Mark Newport began knitting life-sized superhero costumes after becoming a father for the second time, when he realized how the experience had thrust him into the role of protector.
“I was thinking about things or feeling things I hadn't felt before,” the Mesa fiber artist says. “In making the suits, I realized it's also about protecting yourself, because the costumes were meant to disguise the hero and protect him.”
Twelve of his costumes — including those of Batman, Spider-Man, the Fantastic Four and Aquaman — are in the artist's first solo museum show, “Mark Newport: Super Heroics,” opening Friday at ASU Art Museum. The exhibit also features his embroidered comic book covers, along with digital images and prints. Newport examines concepts of masculinity through his work, says the show's curator, John Spiak. The superhero costumes portray “that pressure to get involved and protect, even when the situation may be putting you in harm's way,” he says.
“Sometimes we don't feel confident in the role of protector, because we've been told that protectors are big, bulky people, superheroes, with muscles,” Spiak says. “But there are other ways of helping, and I think that's what his work kind of opens up to.”
CARDS TO COMICS
Newport was born in 1964 in Amsterdam, N.Y. His grandmother taught him to knit as a teenager while spending summers on her farm.
“Most times (my brother and I) just played around on the farm and in the barn, but sometimes she had arts and crafts projects for us to do,” he says. “One summer she taught us to knit, and we made potholders and headbands. It wasn't anything really complex.”
Newport first studied painting, later focusing on fiber arts. He earned his bachelor's of fine arts degree from Kansas City Art Institute in 1986 and his master's from the School of the Art Institute of Chicago in 1998.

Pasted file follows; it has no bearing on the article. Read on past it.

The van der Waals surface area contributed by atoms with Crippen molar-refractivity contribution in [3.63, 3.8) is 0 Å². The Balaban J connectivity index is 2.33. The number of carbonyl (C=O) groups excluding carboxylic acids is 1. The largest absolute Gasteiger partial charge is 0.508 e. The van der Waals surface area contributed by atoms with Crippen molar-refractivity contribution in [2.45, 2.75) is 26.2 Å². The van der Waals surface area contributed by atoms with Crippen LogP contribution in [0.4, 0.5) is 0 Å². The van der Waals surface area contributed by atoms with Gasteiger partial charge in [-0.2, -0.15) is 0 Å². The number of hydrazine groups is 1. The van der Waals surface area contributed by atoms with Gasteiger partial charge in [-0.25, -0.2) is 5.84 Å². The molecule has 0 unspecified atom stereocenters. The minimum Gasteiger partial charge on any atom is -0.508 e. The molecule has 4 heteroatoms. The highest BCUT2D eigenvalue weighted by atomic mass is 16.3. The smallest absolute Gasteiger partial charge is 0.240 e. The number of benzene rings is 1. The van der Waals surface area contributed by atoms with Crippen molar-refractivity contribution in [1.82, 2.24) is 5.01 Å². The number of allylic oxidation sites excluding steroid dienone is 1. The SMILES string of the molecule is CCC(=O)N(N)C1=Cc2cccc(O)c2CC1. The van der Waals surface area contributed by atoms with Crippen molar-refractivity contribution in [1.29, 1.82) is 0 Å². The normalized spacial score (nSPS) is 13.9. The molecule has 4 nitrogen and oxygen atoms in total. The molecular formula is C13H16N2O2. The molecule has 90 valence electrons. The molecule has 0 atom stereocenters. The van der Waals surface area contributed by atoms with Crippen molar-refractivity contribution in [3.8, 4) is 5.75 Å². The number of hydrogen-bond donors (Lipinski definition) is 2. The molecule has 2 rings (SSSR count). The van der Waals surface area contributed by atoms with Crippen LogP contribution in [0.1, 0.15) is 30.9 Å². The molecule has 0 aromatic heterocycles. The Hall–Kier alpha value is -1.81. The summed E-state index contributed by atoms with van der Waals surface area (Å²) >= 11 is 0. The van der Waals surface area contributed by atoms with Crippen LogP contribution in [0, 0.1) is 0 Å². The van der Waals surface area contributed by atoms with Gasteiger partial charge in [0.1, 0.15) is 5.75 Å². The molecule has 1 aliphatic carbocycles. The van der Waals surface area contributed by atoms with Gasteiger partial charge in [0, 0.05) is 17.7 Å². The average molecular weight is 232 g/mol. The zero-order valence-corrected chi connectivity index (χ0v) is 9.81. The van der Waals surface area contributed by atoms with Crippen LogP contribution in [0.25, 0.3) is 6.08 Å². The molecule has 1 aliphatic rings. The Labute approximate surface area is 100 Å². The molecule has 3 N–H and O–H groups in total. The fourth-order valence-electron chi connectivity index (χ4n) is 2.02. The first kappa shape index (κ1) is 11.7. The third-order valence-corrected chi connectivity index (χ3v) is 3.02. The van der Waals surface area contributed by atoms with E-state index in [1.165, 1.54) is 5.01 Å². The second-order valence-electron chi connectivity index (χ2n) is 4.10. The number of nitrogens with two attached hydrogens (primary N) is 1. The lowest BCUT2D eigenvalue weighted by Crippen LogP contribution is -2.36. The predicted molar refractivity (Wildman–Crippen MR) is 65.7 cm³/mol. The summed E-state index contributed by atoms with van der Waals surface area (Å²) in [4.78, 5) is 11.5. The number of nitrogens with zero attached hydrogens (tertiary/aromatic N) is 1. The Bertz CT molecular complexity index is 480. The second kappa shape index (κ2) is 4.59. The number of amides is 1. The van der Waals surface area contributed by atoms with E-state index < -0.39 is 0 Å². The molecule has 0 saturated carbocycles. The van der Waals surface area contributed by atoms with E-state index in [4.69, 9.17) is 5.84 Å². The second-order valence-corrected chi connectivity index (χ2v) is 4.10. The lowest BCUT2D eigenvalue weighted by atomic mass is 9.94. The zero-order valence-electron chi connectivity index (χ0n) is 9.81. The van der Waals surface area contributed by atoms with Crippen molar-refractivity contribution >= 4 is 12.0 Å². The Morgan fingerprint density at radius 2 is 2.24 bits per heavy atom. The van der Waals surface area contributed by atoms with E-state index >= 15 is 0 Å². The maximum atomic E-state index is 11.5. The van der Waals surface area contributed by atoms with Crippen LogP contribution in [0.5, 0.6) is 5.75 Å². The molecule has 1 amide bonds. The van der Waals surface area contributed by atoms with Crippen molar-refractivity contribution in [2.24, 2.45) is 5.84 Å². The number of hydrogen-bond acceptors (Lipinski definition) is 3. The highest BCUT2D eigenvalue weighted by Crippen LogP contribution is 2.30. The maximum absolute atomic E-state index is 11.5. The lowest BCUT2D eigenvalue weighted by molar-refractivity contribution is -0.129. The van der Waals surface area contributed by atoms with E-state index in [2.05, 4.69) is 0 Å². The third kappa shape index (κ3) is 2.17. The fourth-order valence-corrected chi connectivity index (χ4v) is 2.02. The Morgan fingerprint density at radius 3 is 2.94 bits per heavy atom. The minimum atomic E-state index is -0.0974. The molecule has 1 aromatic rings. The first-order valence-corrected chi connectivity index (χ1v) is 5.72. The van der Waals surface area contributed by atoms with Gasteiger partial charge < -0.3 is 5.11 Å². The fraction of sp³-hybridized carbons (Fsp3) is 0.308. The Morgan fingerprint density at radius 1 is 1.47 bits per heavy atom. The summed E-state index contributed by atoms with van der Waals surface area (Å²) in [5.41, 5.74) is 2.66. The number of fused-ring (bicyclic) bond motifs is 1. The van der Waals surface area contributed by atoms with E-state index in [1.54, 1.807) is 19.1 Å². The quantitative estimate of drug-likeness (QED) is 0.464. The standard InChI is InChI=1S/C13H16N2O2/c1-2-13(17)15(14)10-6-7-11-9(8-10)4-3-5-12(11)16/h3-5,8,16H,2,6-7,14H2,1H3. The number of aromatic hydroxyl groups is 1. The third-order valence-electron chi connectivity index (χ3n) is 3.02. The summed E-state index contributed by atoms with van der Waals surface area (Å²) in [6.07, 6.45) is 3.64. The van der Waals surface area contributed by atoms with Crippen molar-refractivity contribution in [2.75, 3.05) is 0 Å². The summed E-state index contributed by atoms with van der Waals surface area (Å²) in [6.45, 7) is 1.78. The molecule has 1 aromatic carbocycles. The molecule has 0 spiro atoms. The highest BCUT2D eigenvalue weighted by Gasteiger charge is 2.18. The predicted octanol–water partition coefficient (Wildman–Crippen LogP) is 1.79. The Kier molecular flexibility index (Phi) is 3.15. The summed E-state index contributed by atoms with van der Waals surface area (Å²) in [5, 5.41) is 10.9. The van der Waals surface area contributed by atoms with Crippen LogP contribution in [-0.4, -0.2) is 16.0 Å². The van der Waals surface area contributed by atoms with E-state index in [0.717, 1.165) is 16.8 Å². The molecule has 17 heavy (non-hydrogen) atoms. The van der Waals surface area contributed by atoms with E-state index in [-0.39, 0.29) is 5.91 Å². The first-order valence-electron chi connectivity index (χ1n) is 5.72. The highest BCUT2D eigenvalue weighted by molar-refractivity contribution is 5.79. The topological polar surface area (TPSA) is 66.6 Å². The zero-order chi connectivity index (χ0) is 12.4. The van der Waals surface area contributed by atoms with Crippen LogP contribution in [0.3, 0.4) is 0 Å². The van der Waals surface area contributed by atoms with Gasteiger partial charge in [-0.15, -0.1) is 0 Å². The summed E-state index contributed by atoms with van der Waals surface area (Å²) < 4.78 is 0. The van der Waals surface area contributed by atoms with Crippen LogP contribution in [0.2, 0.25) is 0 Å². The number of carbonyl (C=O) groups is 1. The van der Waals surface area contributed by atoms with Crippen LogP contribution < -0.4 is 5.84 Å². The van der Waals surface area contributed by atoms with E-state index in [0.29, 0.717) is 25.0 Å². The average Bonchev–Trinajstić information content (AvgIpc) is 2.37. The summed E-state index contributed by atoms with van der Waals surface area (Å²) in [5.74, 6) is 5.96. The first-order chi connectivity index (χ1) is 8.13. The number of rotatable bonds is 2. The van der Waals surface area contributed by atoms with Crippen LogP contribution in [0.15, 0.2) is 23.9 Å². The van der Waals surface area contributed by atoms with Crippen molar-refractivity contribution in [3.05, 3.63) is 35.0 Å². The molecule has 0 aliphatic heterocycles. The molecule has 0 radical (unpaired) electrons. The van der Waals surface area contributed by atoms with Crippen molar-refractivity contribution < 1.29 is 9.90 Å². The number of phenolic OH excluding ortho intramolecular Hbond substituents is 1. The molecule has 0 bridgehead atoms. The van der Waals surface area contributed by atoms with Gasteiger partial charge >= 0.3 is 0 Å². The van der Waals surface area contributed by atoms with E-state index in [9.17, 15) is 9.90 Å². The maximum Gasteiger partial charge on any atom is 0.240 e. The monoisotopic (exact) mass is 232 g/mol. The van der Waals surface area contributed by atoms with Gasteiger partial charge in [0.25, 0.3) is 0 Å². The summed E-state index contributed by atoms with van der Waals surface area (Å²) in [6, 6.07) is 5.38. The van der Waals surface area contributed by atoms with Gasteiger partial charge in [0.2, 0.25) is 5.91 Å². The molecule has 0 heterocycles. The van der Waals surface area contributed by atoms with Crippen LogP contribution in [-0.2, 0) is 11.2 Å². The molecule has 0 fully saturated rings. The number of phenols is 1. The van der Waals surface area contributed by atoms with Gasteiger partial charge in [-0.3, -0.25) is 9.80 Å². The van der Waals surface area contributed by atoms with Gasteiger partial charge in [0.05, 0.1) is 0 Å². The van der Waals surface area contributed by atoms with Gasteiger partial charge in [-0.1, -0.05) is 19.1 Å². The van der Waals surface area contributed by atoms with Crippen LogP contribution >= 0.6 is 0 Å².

While teaching at Western Washington University in Bellingham in the mid-1990s, Newport began beading sports and other trading cards. Gradually he moved into embroidering comic book covers.
Seattle gallery owner Greg Kucera met Newport in 1995.
“The reason Greg was interested in showing his work was, it takes on aspects of gender questions,” says gallery manager Scott Lawrimore.
Newport's art probes “something that was traditionally assigned to ‘women's work' — embroidery, knitting, that kind of thing — and applies to it statements or questions of masculinity.”
Newport's work clearly changed when he became a father and relearned how to knit, Lawrimore says.
“That's something that has been burgeoning since we began working with him; initially, it wasn't part of his work. It's great to see fatherhood playing into that.”
Newport says it was only natural.
“I remember worrying about letting my daughter ride her bike to the park, which was a couple of blocks from our house, because I couldn't see her,” he says.
Newport uses himself as a model for his superhero suits, and says he hasn't encountered much ribbing about being a male knitter.
“I hear a lot from people that their father knit, or their uncle knit, so I know it happens. When I'm sitting at the airport, I knit,” he says, adding he does get a few stares from time to time.
‘Mark Newport: Super Heroics’
When: Opening reception 6 to 8 p.m. Friday. Gallery hours are 10 a.m. to 5 p.m. Tuesday through Saturday. Exhibit runs through Sept. 3
Where: ASU Art Museum, southeast corner of Mill Avenue and 10th Street, Tempe
Information: (480) 965-2787 or http://asuartmuseum.asu.eduKnitter and protector